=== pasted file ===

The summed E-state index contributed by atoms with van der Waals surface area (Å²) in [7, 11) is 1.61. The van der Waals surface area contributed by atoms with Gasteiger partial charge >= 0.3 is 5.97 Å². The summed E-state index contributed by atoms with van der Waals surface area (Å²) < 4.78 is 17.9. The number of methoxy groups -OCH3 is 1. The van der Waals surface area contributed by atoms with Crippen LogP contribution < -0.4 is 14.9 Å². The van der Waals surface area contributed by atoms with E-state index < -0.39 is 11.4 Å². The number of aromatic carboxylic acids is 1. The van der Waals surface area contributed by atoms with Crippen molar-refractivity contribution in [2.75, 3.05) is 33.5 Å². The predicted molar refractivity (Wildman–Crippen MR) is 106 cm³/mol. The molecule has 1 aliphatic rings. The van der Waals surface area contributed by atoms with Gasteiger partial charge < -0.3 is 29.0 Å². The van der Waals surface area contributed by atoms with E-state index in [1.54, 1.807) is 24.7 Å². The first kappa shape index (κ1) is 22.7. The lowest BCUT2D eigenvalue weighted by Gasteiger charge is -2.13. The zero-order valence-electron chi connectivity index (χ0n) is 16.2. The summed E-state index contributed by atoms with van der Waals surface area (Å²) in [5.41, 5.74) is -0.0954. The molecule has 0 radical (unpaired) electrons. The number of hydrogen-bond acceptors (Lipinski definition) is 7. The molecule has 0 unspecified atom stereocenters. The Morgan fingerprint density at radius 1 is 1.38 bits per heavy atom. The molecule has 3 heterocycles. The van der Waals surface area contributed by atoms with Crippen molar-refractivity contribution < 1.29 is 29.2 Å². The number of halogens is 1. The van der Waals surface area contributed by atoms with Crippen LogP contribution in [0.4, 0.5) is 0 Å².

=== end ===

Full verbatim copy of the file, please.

The summed E-state index contributed by atoms with van der Waals surface area (Å²) in [7, 11) is 1.61. The van der Waals surface area contributed by atoms with Gasteiger partial charge >= 0.3 is 5.97 Å². The summed E-state index contributed by atoms with van der Waals surface area (Å²) < 4.78 is 17.9. The number of methoxy groups -OCH3 is 1. The van der Waals surface area contributed by atoms with Crippen LogP contribution < -0.4 is 14.9 Å². The van der Waals surface area contributed by atoms with E-state index < -0.39 is 11.4 Å². The number of aromatic carboxylic acids is 1. The van der Waals surface area contributed by atoms with Crippen molar-refractivity contribution in [2.75, 3.05) is 33.5 Å². The predicted molar refractivity (Wildman–Crippen MR) is 106 cm³/mol. The molecule has 1 aliphatic rings. The van der Waals surface area contributed by atoms with Gasteiger partial charge < -0.3 is 29.0 Å². The van der Waals surface area contributed by atoms with E-state index in [1.54, 1.807) is 24.7 Å². The first kappa shape index (κ1) is 22.7. The lowest BCUT2D eigenvalue weighted by Gasteiger charge is -2.13. The zero-order valence-electron chi connectivity index (χ0n) is 16.2. The summed E-state index contributed by atoms with van der Waals surface area (Å²) in [5.41, 5.74) is -0.0954. The molecule has 0 radical (unpaired) electrons. The number of hydrogen-bond acceptors (Lipinski definition) is 7. The molecule has 0 unspecified atom stereocenters. The Morgan fingerprint density at radius 1 is 1.38 bits per heavy atom. The molecule has 3 heterocycles. The van der Waals surface area contributed by atoms with Crippen molar-refractivity contribution < 1.29 is 29.2 Å². The number of halogens is 1. The van der Waals surface area contributed by atoms with Crippen LogP contribution in [0.4, 0.5) is 0 Å².